Backwards to Brahms in Time and Space

United StatesUnited States Zoll, Hindemith, Brahms: Joshua Bell (violin), Atlanta Symphony Orchestra, Robert Spano (conductor), Symphony Hall, Woodruff Arts Center, Atlanta, 29.5.14 (DA)

Joshua Bell with Robert Spano and the Atlanta Symphony Orchestra                          Photo (c) Jeff Roffman


Zoll: Asimov at Star’s End
Hindemith: Mathis der Maler Symphony
Brahms: Violin Concerto in D Major, Op.77


A Mule, a Plan, and a planet called Gaia? I’ve never read Isaac Asimov’s science fiction, but now at least I can say I’ve heard one young composer’s take on the Foundation books. Charles Zoll, a graduate student at McGill but a native of Tucson, Arizona, was the winner of last year’s iteration of the Rapido! Composition Contest. It’s a national competition based in Atlanta that, among other things, promises as its prize a commission to write for the Atlanta Symphony Orchestra. And here was the result.

Charmingly introduced by Zoll in a pre-filmed interview with conductor Robert Spano, Asimov at Star’s End is a roughly twelve-minute piece that shows a young composer getting to grips with what an orchestra can do, seeing what might be possible, and where his ears could take him. The work takes its cues strongly from the fiction, as in a section near the start when horn cackles interrupt a static scene in which soloists have a good deal of freedom, illustrating the human agency liberated within that Plan. I did wonder whether we might have had some titular pointers on the big screens that had showed the interview, to help the uninitiated, but there was plenty to enjoy in the music alone. On this evidence, Zoll is at his best when dealing with ideas that are self-consciously out-there, when he works on instinct to think of instrumental combinations that might go well together. Funky rhythms might have been brought out by the slightly staid but never less than properly committed conducting and playing, and one or two sections felt ungainly. But there were some great moments here, especially in the calm fade for marimba and maracas (I think) that slowly ebbs the piece away.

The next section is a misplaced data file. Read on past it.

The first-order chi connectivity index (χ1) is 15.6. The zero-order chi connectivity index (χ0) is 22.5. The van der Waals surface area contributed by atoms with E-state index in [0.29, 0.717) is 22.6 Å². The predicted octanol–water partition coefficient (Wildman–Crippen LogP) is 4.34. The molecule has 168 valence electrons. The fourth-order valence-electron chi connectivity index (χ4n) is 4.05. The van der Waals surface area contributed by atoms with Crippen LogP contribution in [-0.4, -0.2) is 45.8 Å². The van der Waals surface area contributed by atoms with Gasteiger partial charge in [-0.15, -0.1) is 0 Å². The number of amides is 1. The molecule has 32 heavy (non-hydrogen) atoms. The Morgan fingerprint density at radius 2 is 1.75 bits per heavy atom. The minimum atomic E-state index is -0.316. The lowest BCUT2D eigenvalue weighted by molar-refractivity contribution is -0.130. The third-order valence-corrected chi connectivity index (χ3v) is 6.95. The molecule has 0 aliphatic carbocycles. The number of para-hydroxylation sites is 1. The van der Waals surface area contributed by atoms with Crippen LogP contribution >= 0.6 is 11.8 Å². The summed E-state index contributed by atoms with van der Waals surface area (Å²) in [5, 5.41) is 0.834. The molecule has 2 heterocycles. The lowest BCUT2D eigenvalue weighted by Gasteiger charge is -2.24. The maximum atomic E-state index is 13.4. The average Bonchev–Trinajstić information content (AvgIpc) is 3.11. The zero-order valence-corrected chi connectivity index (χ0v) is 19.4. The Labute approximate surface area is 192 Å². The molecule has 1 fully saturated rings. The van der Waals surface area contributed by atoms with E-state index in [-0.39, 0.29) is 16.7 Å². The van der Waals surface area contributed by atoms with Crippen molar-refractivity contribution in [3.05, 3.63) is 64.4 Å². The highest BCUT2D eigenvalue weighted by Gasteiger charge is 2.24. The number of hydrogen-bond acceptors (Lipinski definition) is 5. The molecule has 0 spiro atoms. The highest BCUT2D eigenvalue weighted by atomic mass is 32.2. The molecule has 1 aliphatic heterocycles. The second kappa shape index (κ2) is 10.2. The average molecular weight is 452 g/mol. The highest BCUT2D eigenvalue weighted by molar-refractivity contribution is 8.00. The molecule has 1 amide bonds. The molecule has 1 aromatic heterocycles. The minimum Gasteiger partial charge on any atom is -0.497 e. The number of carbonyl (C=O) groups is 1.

Hearing Paul Hindemith’s Mathis der Maler symphony straight after Zoll’s new work certainly brought out the strangeness in a work we hear too infrequently. Based on music from the opera of the same name, Hindemith’s symphony (premiered by Wilhelm Furtwängler, no less) comes in three movements, each of which is depictive of the drama. Spano and the ASO made little attempt to bring together lines that tend to seem awkwardly disjunctive, but in Hindemith’s music that is often the point. While the orchestra lacks the heft and depth of tone that best bring out the troubled core of this work, their clarity meant the performance never stinted on brightness in the Engelkonzert or nastiness in the Versuchung des heiligen Antonius. The Grabelgung, a depiction of Christ’s entombment, was touchingly done, gently paced and not without a sense of hope, a hope amply fulfilled in the blazing brass Alleluja that rounds off the work.

Hindemith had also featured in a series of chamber works that prefaced the main event, his lovely Morgenmusik for two trumpets, horn, and trombone concluding a concert that I caught just a few minutes of. Audience members are invited to sit in the orchestra’s seats while a few players introduce shorter pieces. It seems a popular invention, and certainly a worthwhile addition to the regular routine.

The other work I heard then was a rather iffily played brass arrangement of a Brahms chorale prelude, which looked forward to the main event on the evening’s program. Joshua Bell’s solo work in the Brahms concerto was par for the course: impeccable, usually tasteful, long of line, and never pushing the envelope too far in terms of novelty. At least he interpolated his own cadenza for the first movement, a flitting buzz of distorted themes, rather than relying on Joachim’s. In a concerto that often sees the orchestra take a dominant role, Spano’s reticence was surprising. This was nice enough, but the businesslike orchestral work left it all somewhat lacking in drama and character.

David Allen

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